To show the influence of the Russian and Central Asia, his clothes and armor are colorful, with bright patterns and contrasting hues. The mount’s padded armor is a deep red with golden yellow trim, a variation of that combination also appearing in his shield design and the pagan rune.

Second is a Welsh Warlord. While no one else in the warband is mounted at this point, I like the option of giving him even more speed and maneuverability for the faction. This model is unchanged from the Gripping Beast metal, with the addition of a shield hung off the saddle. The shield shows off a dragon design.

His clothes are pretty simple, with a rich red cloak and off-white tunic. The Horse was painted up to be a Welsh Cob, with a dappled grey coat and white legs.

Last is a Gallic Warlord, a chieftain of the Vertamocorii of Transalpine Gaul in Italy. He wears a colorful mix of plaid tunic and striped pants, with a deep green cloak. He carries a blue and red/yellow checkered shield as he leads his tribe in battle. His bronze helm is topped by a plume of feathers, and a trophy head hangs from his saddle.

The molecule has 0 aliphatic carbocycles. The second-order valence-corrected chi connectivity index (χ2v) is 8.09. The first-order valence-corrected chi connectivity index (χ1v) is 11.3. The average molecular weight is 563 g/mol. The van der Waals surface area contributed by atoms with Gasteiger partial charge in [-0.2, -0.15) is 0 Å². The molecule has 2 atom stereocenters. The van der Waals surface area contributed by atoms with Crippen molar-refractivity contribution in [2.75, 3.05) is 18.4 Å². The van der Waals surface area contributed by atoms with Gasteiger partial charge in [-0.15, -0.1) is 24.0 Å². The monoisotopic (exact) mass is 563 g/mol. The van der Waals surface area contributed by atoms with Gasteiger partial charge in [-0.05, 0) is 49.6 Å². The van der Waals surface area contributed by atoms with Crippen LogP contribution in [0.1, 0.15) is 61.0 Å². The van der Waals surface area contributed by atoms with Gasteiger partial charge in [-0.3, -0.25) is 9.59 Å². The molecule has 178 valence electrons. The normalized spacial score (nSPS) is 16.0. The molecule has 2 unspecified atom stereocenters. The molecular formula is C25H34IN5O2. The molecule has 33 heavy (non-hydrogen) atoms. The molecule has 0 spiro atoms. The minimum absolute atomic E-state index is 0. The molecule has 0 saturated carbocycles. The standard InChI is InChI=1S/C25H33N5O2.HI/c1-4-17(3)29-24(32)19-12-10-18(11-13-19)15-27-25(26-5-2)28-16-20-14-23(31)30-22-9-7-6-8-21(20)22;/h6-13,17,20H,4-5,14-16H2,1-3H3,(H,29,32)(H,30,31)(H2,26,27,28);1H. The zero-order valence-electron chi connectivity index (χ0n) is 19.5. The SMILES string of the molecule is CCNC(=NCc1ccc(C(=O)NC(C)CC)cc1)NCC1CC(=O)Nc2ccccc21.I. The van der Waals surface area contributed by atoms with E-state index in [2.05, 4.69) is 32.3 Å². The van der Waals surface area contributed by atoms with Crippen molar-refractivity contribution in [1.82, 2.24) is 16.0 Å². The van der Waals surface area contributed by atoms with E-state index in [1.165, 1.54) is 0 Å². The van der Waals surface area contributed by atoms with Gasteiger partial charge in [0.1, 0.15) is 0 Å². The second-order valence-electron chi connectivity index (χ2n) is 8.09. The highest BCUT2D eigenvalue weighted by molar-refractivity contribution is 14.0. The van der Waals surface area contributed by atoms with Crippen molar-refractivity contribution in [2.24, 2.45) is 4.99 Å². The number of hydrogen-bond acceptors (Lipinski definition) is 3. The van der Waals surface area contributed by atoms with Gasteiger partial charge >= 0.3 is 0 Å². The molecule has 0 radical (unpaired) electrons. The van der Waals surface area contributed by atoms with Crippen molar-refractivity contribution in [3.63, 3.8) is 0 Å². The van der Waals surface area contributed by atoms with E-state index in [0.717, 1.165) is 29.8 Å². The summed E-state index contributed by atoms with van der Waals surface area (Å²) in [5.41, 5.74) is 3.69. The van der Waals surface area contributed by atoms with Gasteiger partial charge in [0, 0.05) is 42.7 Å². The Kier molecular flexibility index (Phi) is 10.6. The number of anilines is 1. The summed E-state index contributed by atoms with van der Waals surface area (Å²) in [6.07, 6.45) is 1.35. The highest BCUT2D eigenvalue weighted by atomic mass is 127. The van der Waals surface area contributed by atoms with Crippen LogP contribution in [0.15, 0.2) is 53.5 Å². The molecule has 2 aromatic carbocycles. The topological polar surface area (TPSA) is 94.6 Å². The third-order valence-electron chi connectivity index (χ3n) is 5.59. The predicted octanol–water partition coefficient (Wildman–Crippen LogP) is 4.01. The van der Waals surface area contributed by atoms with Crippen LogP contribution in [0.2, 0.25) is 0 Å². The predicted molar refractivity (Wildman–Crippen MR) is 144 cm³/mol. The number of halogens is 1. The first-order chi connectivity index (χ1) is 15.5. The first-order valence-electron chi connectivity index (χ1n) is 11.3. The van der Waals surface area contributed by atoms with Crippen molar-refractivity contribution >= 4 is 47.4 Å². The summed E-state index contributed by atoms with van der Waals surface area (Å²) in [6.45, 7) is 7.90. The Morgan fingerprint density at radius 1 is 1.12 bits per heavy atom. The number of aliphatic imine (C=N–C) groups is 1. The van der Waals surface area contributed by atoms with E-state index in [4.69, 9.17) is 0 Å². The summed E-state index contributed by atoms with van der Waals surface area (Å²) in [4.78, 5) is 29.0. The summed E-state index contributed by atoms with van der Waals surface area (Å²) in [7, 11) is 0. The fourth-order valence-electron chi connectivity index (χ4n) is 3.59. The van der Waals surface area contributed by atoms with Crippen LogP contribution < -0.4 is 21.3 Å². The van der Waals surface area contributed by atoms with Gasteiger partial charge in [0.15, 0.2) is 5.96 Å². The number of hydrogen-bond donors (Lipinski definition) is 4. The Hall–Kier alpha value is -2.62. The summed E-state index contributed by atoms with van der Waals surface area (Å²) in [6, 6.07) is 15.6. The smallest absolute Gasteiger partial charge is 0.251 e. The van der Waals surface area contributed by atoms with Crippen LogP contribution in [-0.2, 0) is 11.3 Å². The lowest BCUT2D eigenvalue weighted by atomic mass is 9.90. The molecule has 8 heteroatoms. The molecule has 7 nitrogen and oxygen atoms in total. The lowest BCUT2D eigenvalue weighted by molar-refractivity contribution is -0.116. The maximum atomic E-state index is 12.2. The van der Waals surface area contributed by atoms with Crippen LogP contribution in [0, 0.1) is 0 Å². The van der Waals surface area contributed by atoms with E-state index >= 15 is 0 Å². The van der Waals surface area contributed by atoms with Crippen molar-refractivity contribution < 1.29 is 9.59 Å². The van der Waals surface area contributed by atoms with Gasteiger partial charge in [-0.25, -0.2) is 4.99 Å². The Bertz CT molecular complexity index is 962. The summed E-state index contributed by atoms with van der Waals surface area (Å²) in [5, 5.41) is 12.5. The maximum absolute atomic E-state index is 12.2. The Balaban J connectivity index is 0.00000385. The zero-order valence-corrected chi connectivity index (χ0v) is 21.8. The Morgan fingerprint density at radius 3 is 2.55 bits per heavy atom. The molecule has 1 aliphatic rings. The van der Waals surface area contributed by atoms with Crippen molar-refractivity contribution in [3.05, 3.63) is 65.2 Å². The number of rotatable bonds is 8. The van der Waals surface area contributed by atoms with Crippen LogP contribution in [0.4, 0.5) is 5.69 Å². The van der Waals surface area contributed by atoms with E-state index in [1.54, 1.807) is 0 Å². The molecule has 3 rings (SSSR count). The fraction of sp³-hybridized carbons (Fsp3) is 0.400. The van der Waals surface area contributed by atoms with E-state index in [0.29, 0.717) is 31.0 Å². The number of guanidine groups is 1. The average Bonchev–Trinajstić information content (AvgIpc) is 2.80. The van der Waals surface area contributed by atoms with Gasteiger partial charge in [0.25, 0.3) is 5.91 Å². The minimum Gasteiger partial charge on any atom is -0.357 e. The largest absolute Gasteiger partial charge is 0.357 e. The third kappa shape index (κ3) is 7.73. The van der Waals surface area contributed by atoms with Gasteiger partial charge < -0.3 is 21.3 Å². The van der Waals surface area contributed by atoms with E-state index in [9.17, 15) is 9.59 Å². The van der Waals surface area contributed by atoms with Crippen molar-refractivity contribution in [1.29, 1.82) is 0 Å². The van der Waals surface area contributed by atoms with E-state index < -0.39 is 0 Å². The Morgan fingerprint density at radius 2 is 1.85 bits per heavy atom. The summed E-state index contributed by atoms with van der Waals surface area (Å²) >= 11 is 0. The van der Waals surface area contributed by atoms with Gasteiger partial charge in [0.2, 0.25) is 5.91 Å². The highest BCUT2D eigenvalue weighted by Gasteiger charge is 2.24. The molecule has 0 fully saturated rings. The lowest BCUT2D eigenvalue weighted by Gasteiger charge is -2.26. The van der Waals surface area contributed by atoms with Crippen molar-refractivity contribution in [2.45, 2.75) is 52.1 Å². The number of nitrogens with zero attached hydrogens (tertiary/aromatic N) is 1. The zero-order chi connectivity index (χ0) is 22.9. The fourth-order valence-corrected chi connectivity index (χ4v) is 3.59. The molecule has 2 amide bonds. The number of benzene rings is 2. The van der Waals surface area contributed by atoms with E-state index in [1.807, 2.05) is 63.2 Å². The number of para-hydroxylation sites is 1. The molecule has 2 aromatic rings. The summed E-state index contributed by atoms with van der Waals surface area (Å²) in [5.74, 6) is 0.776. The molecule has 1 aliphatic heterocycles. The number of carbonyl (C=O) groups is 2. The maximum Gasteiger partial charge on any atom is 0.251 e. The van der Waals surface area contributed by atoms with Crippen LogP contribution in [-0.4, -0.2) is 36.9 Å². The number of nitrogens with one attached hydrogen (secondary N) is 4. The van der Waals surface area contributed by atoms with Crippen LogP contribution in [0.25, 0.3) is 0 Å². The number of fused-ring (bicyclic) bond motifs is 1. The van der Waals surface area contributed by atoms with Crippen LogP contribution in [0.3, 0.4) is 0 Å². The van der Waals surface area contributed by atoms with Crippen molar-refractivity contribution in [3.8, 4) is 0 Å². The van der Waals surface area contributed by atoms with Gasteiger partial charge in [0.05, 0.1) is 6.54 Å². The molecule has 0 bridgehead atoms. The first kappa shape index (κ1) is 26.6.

The miniature comes from Victrix, using the same kit as the rest of the Gallic cavalry from the army. I wanted to add a mounted option to my Gauls’ leaders for Clash of Spears, but the new Age of Hannibal expansion for Saga gave me the push to finish him. My Gauls will serve for both games, with little actual change of the unit compositions (I planned out groups of 8 for units, which works for Nobles/Hearthguard and Warriors in either system).

Something to note for my Warlord models. I usually add some sort of battlefield debris to the bases for decoration. It’s almost always a cast off shield of an enemy warrior, so the Pagan gets a Teutonic knight’s tower shield with German cross, the Welsh rears over a Norman kite shield, and the Gaul has a Roman Velite’s small parma shield. The Velite shield has a bit of arterial spray, suggesting the previous owner’s fate.

I’m working on some more models to expand the Gauls for both Clash and Saga. More to come.

The Lion: Primarch of the Dark Angels

Posted in Miniatures with tags , , , , , , , on November 14, 2020 by Sean